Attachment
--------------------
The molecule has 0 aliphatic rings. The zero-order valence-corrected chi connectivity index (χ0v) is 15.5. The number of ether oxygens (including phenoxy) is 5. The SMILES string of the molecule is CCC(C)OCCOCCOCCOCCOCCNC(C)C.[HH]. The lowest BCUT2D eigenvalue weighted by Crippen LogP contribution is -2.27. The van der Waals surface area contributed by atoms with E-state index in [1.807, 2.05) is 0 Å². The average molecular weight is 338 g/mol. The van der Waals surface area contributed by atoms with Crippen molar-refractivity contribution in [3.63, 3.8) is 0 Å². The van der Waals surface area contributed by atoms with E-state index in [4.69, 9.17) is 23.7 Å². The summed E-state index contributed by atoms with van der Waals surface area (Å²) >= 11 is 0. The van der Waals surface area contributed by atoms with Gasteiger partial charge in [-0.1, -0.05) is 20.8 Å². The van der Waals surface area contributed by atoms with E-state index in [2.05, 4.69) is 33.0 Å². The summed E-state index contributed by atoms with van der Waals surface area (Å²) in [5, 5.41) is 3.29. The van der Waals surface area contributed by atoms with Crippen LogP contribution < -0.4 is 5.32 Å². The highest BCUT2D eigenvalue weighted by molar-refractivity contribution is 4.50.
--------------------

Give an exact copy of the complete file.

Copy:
The molecule has 0 aliphatic rings. The zero-order valence-corrected chi connectivity index (χ0v) is 15.5. The number of ether oxygens (including phenoxy) is 5. The SMILES string of the molecule is CCC(C)OCCOCCOCCOCCOCCNC(C)C.[HH]. The lowest BCUT2D eigenvalue weighted by Crippen LogP contribution is -2.27. The van der Waals surface area contributed by atoms with E-state index in [1.807, 2.05) is 0 Å². The average molecular weight is 338 g/mol. The van der Waals surface area contributed by atoms with Crippen molar-refractivity contribution in [3.63, 3.8) is 0 Å². The van der Waals surface area contributed by atoms with E-state index in [4.69, 9.17) is 23.7 Å². The summed E-state index contributed by atoms with van der Waals surface area (Å²) >= 11 is 0. The van der Waals surface area contributed by atoms with Gasteiger partial charge in [-0.1, -0.05) is 20.8 Å². The van der Waals surface area contributed by atoms with E-state index in [2.05, 4.69) is 33.0 Å². The summed E-state index contributed by atoms with van der Waals surface area (Å²) in [5, 5.41) is 3.29. The van der Waals surface area contributed by atoms with Crippen LogP contribution < -0.4 is 5.32 Å². The highest BCUT2D eigenvalue weighted by molar-refractivity contribution is 4.50.